Don't let skewed world diplomacy interfere with one of the most European experiences Washington has to offer
The gang's all here:
Bistrot comes alive at night.
(Photo by Michael Wichita)
There are few places in Washington that evoke the feeling of being in Paris, so Francophiles and French expats here generally may be found in numbers at them, even if the mood and the food isn't totally authentic. Arguably, no place comes closer than Bistrot du Coin (literally "bistrot of the corner," although this one is only near) with its lively chatter, brusque service, and faux-Parisian d écor.
One immediately senses that this place doesn't take itself too seriously, and that is to be admired. A mirrored disco ball revolves conspicuously from the middle of the ceiling, a touch that usually elicits broad smiles when it's first noticed. Not knowing when to stop though, owner Michel Verdon has installed multiple sets of rotating colored disco lights that annoy far more than they amuse, especially if you're dining on the mezzanine.
Although official Washington is miffed at the French, there is no animus here among the Dupont Circle diners, where deep-fried strips of potatoes are still pommes frites and where la guerre is still hell. Most nights its shoulder to shoulder at the genuine zinc bar and the tightly spaced trestle tables. As a long-time Washingtonian, it's hard to believe this same space was for decades the home of that ‘60s flower child, Food for Thought.
There's no shortage of ways to begin your feast. Soups, salads, tartines, pat és, foie gras, confit and mussels all await you. Onion soup, with its thick layer of cheese and rich onion-studded broth, is always a reliable choice here. Much less impressive is the hearty vegetable soup that is a bit light on flavor.
Warm leek salad with smoked duck hits all the right notes. The thinly sliced, smoky duck breast is nicely paired with tender young leeks and a side mixture of rice and finely diced carrots and roasted duck. A basket of crispy sliced baguette enhances the experience.
Foie gras, saut éed with braised apple and calvados, is praiseworthy, its mild flavor and silken texture superb.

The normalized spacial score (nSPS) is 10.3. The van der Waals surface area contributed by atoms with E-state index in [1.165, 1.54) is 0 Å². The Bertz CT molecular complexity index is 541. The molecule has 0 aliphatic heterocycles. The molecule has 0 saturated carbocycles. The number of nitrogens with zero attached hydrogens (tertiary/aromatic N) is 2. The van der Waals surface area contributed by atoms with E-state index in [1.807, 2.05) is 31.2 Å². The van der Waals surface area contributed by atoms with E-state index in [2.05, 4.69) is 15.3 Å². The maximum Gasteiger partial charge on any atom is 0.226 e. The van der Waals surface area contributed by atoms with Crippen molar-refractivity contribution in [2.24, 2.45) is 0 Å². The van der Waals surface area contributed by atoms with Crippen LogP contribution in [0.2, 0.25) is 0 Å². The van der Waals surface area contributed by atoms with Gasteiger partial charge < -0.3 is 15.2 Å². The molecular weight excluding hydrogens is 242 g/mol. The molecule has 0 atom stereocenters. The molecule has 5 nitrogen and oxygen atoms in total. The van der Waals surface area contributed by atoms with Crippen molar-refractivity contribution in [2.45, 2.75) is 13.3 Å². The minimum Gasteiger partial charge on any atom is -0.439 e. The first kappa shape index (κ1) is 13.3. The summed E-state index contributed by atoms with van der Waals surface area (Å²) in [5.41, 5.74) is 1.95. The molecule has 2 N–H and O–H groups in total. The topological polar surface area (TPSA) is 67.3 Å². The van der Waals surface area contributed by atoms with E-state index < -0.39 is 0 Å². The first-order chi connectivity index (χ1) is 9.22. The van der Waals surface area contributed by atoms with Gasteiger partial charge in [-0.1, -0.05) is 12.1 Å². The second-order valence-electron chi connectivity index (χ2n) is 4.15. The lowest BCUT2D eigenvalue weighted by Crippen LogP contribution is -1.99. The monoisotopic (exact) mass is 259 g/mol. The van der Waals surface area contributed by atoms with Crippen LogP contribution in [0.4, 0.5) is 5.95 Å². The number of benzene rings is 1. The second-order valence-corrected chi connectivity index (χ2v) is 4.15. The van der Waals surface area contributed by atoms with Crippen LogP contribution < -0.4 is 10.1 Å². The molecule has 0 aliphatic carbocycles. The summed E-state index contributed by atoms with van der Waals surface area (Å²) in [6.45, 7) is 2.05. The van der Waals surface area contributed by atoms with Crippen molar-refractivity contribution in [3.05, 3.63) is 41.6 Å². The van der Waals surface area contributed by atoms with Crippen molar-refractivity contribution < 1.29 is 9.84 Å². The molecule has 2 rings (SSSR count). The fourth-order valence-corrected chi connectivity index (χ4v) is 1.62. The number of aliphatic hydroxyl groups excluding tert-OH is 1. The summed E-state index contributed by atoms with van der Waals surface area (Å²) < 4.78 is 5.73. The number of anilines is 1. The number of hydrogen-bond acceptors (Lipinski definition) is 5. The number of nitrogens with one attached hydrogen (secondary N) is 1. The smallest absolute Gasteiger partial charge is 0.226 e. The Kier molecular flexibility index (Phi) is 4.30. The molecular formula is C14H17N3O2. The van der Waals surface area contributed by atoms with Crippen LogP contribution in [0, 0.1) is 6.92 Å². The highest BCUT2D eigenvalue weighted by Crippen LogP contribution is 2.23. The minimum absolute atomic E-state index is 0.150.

Duck confit is as good as I've had in Washington. The preserved meat is moist and oozes flavor. A small salad of fris ée (a member of the chicory family) along with saut éed potatoes with onion and bacon nicely complete the plate.
Five distinct preparations of mussels will tempt the mollusk lovers among you. My favorite is Mouclade des Charentes, steamed in a light cream sauce with a whisper of curry. The curry lends a sweetness to the sauce complementing the naturally sweet flavor of the mussels. A more traditional version with garlic butter is also well-executed.
French cuisine rarely shies away from using rich creamy sauces and one is put to excellent use in a casserole de lapin. Tender stewed rabbit with carrots, onions, mushrooms and spaetzle (a touch of Alsace), all in a sinful cream-based sauce, is as rich a meal as you'll find here or perhaps anywhere. It's only a little ironic that rabbit, a high protein, low fat meat, finds its way into a cream sauce. Oh, how I love French cuisine.
People say that the cassoulet here is quite authentic, but having had the real thing in France, I found the version served here disappointing. This classic stew from the Languedoc region of France can take days to prepare, its white beans, sausages, pork, and duck confit covered and cooked very slowly to harmonize the various flavors. At Bistrot du Coin, the ingredients are all present, of course, but one senses they haven't been in one another's company nearly long enough.
No bistrot can be judged authentic without passing one crucial test -- steak and pommes frites. And Bistrot du Coin does very well in this category. The hanger steak, tender and beautifully perfumed with fresh rosemary, holds its own. A tenderloin "pave," thick and juicy, is a standout. Only the ribeye from Argentina was disappointingly gristly and fatty. While the frites are very good, they don't rise to the level of those at Brasserie Les Halles, although none do.
Pan seared filet of monkfish is moist, tender and flavorful. Rounded out with haricots vert and rice with an almost risotto-type preparation, this dish is the most surprising discovery on the menu of chef Yannis Felix.
Desserts are an uneven proposition. Crème brul ée is flawless, with a divinely creamy texture and thin brittle coating. Also impressive is cherry custard, generously loaded with big juicy black cherries and beautifully oven browned. Tropezienne, a brioche pastry filled with custard, is the most stale thing I've ever been served anywhere and must have been sitting around for days.
Lunch at Bistrot du Coin is more relaxed and quiet than dinner, with the peak time about 1:30 p.m. And it needn't be mealtime to enjoy this place since it doubles very well as a neighborhood bar.
Don't let skewed world diplomacy interfere with one of the most European experiences Washington has to offer. Any place that offers sauce b éarnaise as a side item is magnifique, even if you do have to contend with a bit of cigarette and cigar smoke on the main floor.
David Garver can be reached at firstname.lastname@example.org.